Saturday, May 5, 2012
The ESO heads to NYC
Last night I had the opportunity catch the Edmonton Symphony Orchestra's Carnegie Hall performance before they leave for NYC. They assembled a program showcasing Canadian talent and delivered it in their most colourful ensemble to date: vibrant shades of spring coloured-shirts for the men and multi-coloured scarves for the women. It was like seeing the show choir uniform equivalent for orchestra. They are definitely ready to make an impact at Carnegie Hall for the Spring for Music Festival this coming Tuesday.
Only one of six orchestra invited to perform, the Edmonton Symphony Orchestra (ESO) is going to present US premieres by three Canadian composers: Robert Rival, John Estacio, and Allan Gilliland. Rival's "Lullaby" began with a pulsating string bass line while the other orchestral parts overlaid a dissonant tension, the musical soundscape eliciting feelings of childhood reminiscence rather than tune to lull a child to sleep. The Triple concerto for Violin, Cello and Piano, written by Estacio, was last performed at the inaugural opening of the Winspear Centre back in September 14, 1997. It has not been performed since that time. Estacio detailed that for its Carnegie Hall debut this May, he edited the piece into a more cohesive form. The three soloists, Angela Cheng, Juilette Kan, and Denise Djokic, were quite remarkable as they all introduced their own concerto themes throughout the piece before they merged into a solo voice and built up to a frenetic peak. While the Martinu Symphony No. 1 was an enjoyable programmed symphonic work, I think one of the showcase work was by Gilliland's "Dreaming of the Master III," with soloist, Jens Lindemann, on the trumpet, flugelhorn and coronet. Dripping charisma on stage, Lindemann unveiled his brassy blue trumpet and his initial showmanship definitely did not dissipate throughout the performance. Gilliland's piece showcased the range of Lindemann's brass color from New Orleans blues, big band Swing and Latin beats. Lindemann was successful in creating a grooving rhythm microcosm on stage and brought the trumpet section to their feet. Also, did I mention there were whirly tubes in Gilliand's piece? The tubes creating a haunting echo throughout the hall.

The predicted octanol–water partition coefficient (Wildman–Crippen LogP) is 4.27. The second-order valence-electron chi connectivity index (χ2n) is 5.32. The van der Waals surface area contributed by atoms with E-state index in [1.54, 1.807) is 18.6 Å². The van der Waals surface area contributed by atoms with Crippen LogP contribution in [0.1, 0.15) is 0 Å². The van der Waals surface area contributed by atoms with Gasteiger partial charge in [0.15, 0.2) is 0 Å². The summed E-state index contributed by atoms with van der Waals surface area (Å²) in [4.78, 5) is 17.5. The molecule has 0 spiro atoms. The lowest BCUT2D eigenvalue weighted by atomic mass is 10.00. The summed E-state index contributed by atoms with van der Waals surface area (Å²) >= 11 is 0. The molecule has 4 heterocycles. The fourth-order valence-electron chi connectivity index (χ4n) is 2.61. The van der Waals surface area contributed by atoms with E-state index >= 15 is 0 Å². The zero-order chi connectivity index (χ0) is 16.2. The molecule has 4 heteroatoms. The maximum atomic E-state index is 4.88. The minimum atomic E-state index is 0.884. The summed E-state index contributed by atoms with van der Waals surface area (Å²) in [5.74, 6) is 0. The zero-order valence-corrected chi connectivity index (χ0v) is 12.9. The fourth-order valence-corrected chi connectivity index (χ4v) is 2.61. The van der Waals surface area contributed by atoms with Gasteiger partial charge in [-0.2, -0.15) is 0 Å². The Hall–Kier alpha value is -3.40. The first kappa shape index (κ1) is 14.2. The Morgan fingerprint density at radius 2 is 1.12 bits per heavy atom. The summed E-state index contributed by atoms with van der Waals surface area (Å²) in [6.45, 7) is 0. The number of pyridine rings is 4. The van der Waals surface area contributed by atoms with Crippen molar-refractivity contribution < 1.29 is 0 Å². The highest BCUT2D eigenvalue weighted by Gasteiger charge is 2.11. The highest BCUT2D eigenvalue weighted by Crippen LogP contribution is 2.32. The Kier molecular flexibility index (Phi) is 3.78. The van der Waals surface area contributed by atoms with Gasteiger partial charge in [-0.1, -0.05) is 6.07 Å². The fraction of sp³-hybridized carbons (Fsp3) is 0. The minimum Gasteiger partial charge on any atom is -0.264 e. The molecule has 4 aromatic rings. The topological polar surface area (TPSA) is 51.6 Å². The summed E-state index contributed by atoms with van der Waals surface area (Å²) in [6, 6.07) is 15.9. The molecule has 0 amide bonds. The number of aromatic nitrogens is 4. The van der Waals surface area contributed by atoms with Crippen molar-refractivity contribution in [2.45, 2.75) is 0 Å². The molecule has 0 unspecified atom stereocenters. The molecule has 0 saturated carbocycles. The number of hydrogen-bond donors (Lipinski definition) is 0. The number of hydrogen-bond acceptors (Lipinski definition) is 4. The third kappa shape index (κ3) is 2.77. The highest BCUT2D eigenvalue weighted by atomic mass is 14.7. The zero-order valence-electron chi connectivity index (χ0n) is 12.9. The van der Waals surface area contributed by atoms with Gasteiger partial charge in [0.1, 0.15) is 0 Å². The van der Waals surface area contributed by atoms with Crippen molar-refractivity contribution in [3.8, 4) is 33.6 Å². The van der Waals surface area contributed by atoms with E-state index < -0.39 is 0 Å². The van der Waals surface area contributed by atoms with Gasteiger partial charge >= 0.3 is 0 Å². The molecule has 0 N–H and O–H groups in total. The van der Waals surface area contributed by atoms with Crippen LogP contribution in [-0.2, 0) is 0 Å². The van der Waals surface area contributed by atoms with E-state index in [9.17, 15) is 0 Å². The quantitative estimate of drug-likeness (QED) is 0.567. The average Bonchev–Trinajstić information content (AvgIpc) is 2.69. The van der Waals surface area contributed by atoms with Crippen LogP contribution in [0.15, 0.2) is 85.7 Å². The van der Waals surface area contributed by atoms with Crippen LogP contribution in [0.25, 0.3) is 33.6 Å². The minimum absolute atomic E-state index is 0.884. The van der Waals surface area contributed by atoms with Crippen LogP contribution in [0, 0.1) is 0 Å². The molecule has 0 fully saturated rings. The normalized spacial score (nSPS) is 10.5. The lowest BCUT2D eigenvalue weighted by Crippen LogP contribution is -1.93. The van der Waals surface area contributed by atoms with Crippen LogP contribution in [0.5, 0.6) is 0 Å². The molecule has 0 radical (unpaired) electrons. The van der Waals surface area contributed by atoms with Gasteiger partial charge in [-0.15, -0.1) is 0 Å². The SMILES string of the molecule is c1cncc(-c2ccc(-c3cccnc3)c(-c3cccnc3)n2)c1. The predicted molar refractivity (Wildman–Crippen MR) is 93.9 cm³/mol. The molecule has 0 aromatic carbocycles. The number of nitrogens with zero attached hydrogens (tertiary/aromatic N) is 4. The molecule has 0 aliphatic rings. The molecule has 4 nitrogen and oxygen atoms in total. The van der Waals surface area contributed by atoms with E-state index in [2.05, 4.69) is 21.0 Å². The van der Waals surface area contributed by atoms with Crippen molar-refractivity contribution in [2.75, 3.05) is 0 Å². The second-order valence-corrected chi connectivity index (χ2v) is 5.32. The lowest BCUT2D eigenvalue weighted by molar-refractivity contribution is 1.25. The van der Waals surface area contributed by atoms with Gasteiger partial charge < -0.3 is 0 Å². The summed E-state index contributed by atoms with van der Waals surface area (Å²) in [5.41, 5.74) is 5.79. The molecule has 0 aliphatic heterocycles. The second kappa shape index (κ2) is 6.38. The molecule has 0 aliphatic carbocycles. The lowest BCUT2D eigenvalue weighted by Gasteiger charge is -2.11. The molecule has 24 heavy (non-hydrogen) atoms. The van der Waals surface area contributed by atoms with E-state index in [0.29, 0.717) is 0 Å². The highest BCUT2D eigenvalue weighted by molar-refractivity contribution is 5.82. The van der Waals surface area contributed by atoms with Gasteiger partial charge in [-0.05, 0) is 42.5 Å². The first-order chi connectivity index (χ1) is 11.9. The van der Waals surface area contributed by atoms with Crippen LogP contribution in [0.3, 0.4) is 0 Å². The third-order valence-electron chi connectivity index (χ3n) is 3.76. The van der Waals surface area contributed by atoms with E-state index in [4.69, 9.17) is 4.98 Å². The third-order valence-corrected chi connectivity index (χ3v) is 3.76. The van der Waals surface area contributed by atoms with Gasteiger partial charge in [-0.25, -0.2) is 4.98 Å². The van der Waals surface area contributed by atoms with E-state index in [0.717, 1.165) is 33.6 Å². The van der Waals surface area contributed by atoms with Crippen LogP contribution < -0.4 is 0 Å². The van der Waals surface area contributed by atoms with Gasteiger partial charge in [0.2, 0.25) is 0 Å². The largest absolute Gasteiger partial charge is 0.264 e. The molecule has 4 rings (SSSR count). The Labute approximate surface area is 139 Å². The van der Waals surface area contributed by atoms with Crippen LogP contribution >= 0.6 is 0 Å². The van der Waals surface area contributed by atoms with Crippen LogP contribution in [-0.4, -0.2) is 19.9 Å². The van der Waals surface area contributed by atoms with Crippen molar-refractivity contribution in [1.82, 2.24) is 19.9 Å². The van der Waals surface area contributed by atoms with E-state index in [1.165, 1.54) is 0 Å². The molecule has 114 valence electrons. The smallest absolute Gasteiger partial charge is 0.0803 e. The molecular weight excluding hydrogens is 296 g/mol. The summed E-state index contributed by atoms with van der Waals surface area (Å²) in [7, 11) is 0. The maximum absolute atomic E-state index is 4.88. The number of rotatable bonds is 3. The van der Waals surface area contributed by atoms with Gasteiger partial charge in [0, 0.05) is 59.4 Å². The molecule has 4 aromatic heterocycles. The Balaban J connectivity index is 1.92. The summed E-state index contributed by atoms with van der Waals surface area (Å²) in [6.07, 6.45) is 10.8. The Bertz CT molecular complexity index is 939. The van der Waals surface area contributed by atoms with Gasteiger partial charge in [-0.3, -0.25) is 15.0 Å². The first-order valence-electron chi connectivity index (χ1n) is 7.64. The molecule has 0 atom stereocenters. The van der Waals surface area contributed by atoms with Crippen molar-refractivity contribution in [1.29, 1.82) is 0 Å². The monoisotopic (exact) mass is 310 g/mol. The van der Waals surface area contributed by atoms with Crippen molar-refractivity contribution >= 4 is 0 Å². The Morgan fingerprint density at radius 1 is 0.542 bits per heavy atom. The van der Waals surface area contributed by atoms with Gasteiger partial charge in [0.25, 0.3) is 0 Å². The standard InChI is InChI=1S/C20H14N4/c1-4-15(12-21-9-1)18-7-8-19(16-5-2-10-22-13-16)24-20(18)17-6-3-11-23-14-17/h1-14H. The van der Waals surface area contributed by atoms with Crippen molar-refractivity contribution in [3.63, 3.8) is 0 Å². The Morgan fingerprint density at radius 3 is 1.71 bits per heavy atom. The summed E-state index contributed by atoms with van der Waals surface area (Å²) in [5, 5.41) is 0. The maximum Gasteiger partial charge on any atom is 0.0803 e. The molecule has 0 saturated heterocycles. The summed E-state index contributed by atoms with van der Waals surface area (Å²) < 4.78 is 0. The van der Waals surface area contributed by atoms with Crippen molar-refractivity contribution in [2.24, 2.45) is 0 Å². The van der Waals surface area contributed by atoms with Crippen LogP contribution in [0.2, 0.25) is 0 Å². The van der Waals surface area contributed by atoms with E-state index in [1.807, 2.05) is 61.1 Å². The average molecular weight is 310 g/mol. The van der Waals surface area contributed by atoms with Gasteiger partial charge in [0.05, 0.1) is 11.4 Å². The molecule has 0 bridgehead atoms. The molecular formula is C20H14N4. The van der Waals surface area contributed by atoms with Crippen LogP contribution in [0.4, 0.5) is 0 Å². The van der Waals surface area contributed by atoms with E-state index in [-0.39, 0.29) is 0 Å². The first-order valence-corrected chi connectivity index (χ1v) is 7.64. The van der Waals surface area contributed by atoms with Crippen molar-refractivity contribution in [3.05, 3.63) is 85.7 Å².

Furthermore, the ESO provided an encore fitting as a musical send-off to NYC: Leonard Bernstein's "Mambo" from West Side Story.
The ESO is embarking on an exciting journey east, as the NY Times already stated, "Edmonton stands as the prefestival favorite for strongest local support, with some 1,000 listeners said to be ready to make the long haul to New York." There is no time like the present to acknowledge the local orchestral talent within this city and no better time to support our ESO as Edmontonians. ESO: Break a leg in NYC!
Until next time readers, take care!